SAN JOSE, Calif. — Spies in the heart of Silicon Valley. Or
two gifted engineers looking to jump-start a new company that could do business
in booming China with their own superfast computer chip.
Those were the two competing stories presented Wednesday to
a federal jury in San Jose, where valley engineers Lan Lee and Yuefei Ge find
themselves facing one of the nation’s first trials on charges of economic
espionage to aid a foreign government.
A federal grand jury has indicted Lee, 44, and Ge, 36, on
charges of violating provisions of the 1996 espionage act, as well as stealing
trade secrets from their former employers, Mountain View, Calif.-based NetLogic
Microsystems, and chip manufacturer Taiwan Semiconductor. At the heart of the
indictment is the allegation that Lee and Ge stole NetLogic chip technology six
years ago to establish a rival company backed by the Chinese government.
Calling Lee and Ge “traitors” to NetLogic,
Assistant U.S. Attorney Matthew Parrella told the jury that the case was about
stealing cutting-edge chip designs to set up a company that was backed by a
Chinese venture capital program and China’s military.
“There is no doubt about it,” the prosecutor said.
“They planned to build, market and sell in China the chip that is a direct
Parrella told jurors that the government would present a
“treasure trove” of evidence that the two engineers conspired to
steal NetLogic’s technology, including e-mails and material found on their home
computers linking them to business plans with China and its venture capital
arm, known as the “863 program.” Government attorneys also said they
have evidence the two stole company secrets from Taiwan Semiconductor.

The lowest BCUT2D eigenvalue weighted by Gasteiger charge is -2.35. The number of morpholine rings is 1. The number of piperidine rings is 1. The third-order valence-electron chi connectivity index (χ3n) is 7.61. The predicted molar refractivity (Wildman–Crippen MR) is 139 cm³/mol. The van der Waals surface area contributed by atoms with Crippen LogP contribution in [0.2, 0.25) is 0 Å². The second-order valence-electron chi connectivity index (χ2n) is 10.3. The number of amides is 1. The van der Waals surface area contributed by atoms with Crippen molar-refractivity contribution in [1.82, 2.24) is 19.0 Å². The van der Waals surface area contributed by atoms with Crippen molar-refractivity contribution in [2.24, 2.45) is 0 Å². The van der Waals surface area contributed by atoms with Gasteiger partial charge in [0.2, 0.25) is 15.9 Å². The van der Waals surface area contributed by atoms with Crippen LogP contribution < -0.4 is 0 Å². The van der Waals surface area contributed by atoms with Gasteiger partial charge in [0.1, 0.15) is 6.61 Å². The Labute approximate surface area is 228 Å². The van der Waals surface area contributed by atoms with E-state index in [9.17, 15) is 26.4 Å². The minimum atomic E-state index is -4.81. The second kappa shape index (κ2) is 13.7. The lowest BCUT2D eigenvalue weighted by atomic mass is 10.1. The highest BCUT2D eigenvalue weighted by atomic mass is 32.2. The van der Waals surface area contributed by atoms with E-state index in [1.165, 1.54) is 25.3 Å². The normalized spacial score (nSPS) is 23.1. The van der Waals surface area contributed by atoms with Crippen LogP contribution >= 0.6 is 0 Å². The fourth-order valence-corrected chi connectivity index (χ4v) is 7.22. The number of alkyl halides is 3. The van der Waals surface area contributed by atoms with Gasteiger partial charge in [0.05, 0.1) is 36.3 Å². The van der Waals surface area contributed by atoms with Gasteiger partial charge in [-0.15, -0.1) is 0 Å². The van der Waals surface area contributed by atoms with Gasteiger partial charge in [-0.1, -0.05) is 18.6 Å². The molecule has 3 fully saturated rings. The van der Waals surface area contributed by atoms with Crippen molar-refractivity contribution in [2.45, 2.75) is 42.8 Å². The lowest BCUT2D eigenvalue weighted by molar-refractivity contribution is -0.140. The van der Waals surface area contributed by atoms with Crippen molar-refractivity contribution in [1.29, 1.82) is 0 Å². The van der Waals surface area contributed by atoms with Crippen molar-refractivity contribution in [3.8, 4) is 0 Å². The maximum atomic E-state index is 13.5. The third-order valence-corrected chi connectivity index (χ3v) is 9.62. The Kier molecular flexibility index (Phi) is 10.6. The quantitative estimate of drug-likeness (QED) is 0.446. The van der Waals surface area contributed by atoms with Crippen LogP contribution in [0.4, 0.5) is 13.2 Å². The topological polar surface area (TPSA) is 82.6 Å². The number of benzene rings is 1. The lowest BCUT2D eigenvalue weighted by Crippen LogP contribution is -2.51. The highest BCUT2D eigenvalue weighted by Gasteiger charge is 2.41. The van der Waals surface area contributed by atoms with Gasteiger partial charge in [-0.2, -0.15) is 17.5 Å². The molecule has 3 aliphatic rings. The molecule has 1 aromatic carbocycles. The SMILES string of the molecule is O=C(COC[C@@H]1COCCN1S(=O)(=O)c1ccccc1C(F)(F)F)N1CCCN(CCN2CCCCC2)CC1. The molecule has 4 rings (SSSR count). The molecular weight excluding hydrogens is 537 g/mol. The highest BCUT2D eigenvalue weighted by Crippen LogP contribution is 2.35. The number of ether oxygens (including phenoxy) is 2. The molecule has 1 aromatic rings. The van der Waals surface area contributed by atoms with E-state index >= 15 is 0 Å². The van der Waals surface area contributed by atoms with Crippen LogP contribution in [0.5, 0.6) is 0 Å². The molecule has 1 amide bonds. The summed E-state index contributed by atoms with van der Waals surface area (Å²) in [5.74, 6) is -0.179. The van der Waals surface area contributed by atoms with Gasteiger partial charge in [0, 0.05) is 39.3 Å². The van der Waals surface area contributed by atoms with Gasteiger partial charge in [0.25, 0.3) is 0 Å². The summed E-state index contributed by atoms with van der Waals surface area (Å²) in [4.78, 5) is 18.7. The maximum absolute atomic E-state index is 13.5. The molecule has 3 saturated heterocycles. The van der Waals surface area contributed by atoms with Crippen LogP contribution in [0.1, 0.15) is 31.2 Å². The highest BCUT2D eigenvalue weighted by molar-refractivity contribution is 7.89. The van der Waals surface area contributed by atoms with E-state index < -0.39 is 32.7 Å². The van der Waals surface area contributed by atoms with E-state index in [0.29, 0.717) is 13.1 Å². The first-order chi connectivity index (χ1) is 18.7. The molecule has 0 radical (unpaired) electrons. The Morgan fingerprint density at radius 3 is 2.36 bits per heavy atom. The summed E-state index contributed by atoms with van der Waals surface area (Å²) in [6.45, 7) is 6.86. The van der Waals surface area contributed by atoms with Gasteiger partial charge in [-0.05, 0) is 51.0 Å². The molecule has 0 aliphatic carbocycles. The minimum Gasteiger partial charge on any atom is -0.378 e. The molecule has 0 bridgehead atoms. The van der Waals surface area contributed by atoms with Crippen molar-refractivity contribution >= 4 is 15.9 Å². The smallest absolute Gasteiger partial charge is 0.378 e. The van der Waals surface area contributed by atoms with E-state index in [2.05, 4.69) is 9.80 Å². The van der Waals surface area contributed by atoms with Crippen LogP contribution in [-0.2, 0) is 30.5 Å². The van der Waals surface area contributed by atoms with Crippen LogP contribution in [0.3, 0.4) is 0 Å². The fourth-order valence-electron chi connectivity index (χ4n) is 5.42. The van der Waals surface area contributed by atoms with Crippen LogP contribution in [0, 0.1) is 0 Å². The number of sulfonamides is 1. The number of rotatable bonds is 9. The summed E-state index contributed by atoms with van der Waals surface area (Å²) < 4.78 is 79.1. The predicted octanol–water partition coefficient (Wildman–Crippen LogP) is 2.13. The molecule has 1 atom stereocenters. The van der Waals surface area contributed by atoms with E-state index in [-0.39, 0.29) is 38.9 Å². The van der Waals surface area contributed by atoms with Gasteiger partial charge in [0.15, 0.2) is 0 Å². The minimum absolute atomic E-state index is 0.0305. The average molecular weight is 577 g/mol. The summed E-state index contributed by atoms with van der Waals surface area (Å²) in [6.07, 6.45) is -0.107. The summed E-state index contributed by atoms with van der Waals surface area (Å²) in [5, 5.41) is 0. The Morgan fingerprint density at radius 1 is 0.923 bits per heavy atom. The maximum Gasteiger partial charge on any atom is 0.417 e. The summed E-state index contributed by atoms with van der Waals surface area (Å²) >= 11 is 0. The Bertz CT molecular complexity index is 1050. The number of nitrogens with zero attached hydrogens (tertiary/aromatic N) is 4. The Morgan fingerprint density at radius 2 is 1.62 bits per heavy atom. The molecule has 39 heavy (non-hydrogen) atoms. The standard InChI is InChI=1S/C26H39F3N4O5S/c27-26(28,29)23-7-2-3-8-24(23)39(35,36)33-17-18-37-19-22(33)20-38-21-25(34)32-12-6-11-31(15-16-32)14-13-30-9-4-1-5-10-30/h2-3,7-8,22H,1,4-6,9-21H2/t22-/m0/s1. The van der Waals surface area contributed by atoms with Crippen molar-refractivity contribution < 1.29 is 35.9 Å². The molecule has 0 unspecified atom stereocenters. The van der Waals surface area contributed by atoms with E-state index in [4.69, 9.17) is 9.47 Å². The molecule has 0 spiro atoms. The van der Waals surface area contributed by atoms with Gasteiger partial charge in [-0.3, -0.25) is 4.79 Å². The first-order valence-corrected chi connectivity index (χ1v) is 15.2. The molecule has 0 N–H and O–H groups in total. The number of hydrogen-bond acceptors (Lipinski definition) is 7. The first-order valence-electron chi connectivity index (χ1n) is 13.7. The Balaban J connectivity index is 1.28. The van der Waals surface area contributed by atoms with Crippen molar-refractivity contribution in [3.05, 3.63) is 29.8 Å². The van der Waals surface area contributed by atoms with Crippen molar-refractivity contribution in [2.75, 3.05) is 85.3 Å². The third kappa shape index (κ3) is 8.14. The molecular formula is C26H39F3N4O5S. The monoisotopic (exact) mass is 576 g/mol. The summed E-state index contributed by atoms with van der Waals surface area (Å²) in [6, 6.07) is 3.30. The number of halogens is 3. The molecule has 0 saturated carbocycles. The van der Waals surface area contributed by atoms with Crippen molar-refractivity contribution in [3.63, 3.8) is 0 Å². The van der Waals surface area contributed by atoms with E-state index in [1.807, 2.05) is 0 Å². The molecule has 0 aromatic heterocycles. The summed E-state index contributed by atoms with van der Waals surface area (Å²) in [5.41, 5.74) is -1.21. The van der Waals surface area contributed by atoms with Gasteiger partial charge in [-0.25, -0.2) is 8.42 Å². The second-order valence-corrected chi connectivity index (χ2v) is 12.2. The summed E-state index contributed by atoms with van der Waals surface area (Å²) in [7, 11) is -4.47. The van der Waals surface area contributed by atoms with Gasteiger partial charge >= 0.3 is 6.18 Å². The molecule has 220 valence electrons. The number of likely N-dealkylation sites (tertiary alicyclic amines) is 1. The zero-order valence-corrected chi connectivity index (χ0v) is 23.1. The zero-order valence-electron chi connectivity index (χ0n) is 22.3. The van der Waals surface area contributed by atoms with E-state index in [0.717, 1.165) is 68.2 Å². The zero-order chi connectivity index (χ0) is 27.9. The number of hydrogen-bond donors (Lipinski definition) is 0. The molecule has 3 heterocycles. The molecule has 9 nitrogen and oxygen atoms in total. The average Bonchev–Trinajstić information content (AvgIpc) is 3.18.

But while the prosecutor unveiled how the alleged scheme was
exposed, including anonymous e-mails and phone calls to NetLogic executives and
the FBI from Ge’s wife, defense lawyers offered a very different portrait.
In statements to the jury, defense attorneys August
Gugelmann and Tom Nolan said the men were carrying out the most commonplace of
Silicon Valley stories — using their engineering know-how to build their own
company with their own ideas.
Lee and Ge, they said, did not steal trade secrets, and
never intended to benefit China.
“This case isn’t really about economic espionage, it’s
not about spying, and it isn’t about stealing trade secrets,” Gugelmann
said. “What this case is really about is our clients wanting to start a
company of their own based on their own ideas, their own design.”
The defense also made clear it would attack the FBI’s
pursuit of the engineers, saying Ge’s wife tipped off agents because she didn’t
want her husband to start his own business but that there was never any
evidence to back up her claims they were stealing from NetLogic. She is
expected to testify in the trial.
The case against Lee, a Palo Alto, Calif., resident, and Ge,
of San Jose, is the second in the nation to go to trial under the specific
provision of the 13-year-old law making it a crime to steal technology to aid a
foreign government. A former Boeing and Rockwell International engineer was
convicted this summer in federal court in Santa Ana, Calif., for illegally
shipping trade secrets to China.
The San Jose trial is expected to last about three weeks.